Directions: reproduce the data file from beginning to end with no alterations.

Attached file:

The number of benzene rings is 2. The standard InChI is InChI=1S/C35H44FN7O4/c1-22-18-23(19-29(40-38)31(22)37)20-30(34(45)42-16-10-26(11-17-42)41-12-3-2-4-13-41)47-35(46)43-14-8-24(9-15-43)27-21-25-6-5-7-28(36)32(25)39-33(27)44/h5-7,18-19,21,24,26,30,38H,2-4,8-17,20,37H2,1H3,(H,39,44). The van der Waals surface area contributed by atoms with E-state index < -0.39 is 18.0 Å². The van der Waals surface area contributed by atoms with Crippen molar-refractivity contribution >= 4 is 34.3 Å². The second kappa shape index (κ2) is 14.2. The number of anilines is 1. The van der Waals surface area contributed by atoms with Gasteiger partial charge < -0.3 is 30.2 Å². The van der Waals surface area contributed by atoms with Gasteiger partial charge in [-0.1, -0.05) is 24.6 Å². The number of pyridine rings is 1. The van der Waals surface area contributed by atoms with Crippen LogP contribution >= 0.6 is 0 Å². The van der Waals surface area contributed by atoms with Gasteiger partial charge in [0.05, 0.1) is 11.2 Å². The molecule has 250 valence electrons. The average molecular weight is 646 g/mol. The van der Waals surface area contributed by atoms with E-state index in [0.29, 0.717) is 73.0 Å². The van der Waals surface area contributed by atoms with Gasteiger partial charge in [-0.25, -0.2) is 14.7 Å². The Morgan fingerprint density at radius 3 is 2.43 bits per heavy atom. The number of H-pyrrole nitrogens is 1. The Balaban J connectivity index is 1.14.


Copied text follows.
The number of benzene rings is 2. The standard InChI is InChI=1S/C35H44FN7O4/c1-22-18-23(19-29(40-38)31(22)37)20-30(34(45)42-16-10-26(11-17-42)41-12-3-2-4-13-41)47-35(46)43-14-8-24(9-15-43)27-21-25-6-5-7-28(36)32(25)39-33(27)44/h5-7,18-19,21,24,26,30,38H,2-4,8-17,20,37H2,1H3,(H,39,44). The van der Waals surface area contributed by atoms with E-state index < -0.39 is 18.0 Å². The van der Waals surface area contributed by atoms with Crippen molar-refractivity contribution >= 4 is 34.3 Å². The second kappa shape index (κ2) is 14.2. The number of anilines is 1. The van der Waals surface area contributed by atoms with Gasteiger partial charge < -0.3 is 30.2 Å². The van der Waals surface area contributed by atoms with Gasteiger partial charge in [-0.1, -0.05) is 24.6 Å². The number of pyridine rings is 1. The van der Waals surface area contributed by atoms with Crippen LogP contribution >= 0.6 is 0 Å². The van der Waals surface area contributed by atoms with Gasteiger partial charge in [0.05, 0.1) is 11.2 Å². The molecule has 250 valence electrons. The average molecular weight is 646 g/mol. The van der Waals surface area contributed by atoms with E-state index in [0.29, 0.717) is 73.0 Å². The van der Waals surface area contributed by atoms with Gasteiger partial charge in [-0.25, -0.2) is 14.7 Å². The Morgan fingerprint density at radius 3 is 2.43 bits per heavy atom. The number of H-pyrrole nitrogens is 1. The Balaban J connectivity index is 1.14.